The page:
Sunday, January 5, 2014

Having a think about 'another think coming'

If you thought that, you've got another think (or thing) coming

There are now two versions of this idiom in use, one ending in another think coming, and another in another thing coming. People of my generation are probably more familiar with the think version, but if you're under fifty, it's likely that it's the thing version you know.
Although I personally think the repetition of think is the whole point of this expression, it seems that the thing version is more prevalent nowadays. I don't really want to get into discussions about the correctness of one or the other in this post (there's plenty of that in the links), but rather to find early examples of the think version.

A couple of definitions

This is the definition at Oxford Dictionaries Online
have (got) another think coming
INFORMAL used to express the speaker’s disagreement with or unwillingness to do something suggested by someone else:
  • if they think I’m going to do physical jerks, they’ve got another think coming
Personally, I don't think it has to be at someone else's suggestion, and prefer this one from the Oxford Advanced Learner's Dictionary
you've got another think coming
(INFORMAL) used to tell somebody that they are wrong about something and must change their plans or opinions:
  • If you think I'm going to pay all your bills you've got another think coming
You can find another definition by Mark Israel at alt.english.usage (link below)

A little history

You'll have noticed that that both definitions mention only the think version, and this is generally regarded to be the earlier, although actual evidence seems thin on the ground. Both started to be used around the beginning of the twentieth century, although at first the think version was dominant.
But what is clear is that the thing version has gained a lot of ground, especially since the late-seventies and early eighties, and many people put this down to the influence of heavy metal band Judas Priest's song 'You've got another thing coming', released in 1982. But the thing version can be traced back at least to 1918, and some people think it might even have been the original version.
It might be tempting to think that the have + thing version had a bit of a peak around 1900, but if you check Google Books for this period, you'll find that most of the instances of are of "another thing coming out". It is in fact, a red herring.
See Google Books - "have another thing coming" 1880-1910

Earliest citations

The Oxford English Dictionary suggests that the think version is older but doesn't appear to have any citations to prove it. The first generally accepted version of the thing version is from the Syracuse Herald (N.Y.) of 1919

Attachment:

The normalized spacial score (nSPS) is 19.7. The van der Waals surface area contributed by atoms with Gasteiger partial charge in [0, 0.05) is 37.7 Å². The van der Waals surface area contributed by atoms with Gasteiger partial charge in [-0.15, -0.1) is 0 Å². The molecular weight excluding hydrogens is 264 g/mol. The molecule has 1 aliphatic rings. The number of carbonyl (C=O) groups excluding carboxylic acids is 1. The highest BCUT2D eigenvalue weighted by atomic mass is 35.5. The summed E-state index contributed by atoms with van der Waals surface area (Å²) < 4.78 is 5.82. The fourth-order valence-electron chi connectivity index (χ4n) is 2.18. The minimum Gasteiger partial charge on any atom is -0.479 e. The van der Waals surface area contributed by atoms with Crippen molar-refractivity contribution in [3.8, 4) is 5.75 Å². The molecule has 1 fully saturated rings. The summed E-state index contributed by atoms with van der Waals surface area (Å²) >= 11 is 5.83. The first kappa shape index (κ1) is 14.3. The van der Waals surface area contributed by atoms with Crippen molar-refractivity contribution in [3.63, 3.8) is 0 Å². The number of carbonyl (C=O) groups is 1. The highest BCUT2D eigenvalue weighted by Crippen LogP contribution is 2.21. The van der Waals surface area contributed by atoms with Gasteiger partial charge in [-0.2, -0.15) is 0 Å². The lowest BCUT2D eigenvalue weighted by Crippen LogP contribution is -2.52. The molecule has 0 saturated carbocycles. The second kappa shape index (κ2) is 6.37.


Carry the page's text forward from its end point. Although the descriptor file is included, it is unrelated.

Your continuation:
• If you think the life of a movie star is all sunshine and flowers you've got another thing coming.
while the earliest citation for the think version that the OED has, is apparently from the 1937 edition of American Speech Vol XII. 317/1
  • Several different statements used for the same idea -- that of some one's making a mistake...[e.g.] you have another think coming.
But I think we can do better than that.

Nearly there

At, referring to that 1918 Syracuse Herald quote, they say:
The paper's local rival, The Syracuse Standard, outdoes that by several years, by printing the 'think' version in May 1898:
  • "Conroy lives in Troy and thinks he is a coming fighter. This gentleman has another think coming. It is probable that McCoy will next meet Joe Choynski."
And at The they have these examples:
  • Having elected him republicans think they have some voice in the distribution of the spoils and there is where they have another think coming to them
    [The Daily Argos News 1897]
  • Those who thought taxes high in the past will have another think coming in the future.
    [Clinton Mirror 1907]
  • If this Good Will Campaign is not a close race then you have another think coming.
    [Steuben Farmer's Advocate 1925]
Two of these has the double instance of think and are pretty close in meaning to our idiom, but none have the full expression: if + think ... another think coming


So, can we beat the OED's 1937 citation with the full if + think ... another think coming idiom. It turns out we can:
  • May be you think your factory is not a school. If you do, you've got another think coming.
    The Package, 1906 - [Google Books]
  • If you think it's easy to grab off a ten every day in the week, you've got another think coming
    Everybody's Magazine - Volume 14 - 1906 [Google Books]
  • If this company thinks I'm going to lie down and swallow this loss they've got another think coming
    The Saturday Evening Post - 1909 [Google Books]
  • If you think I'm a negro delegate, you've got another think coming
    The Prodigious Hickey: A Lawrenceville Story, by Owen Johnson, 1910 - [Google Books]
  • So sure as he is working here as assistant cutter," Polatkin continued. "And if you think that this here feller Borrochson comes to work in our place, Scheikowitz, you've got another think coming, and that's all I got to say
    Elkan Lubliner, American, by Montague Glass, 1912 - Project Gutenberg
  • You've got another think coming, if you think I'm an exile!
    The American Magazine Volume 86, 1918 Google Books
  • 'Jackson thinks he has me in a pinch and that I will have to sell. Well he has another "think" coming."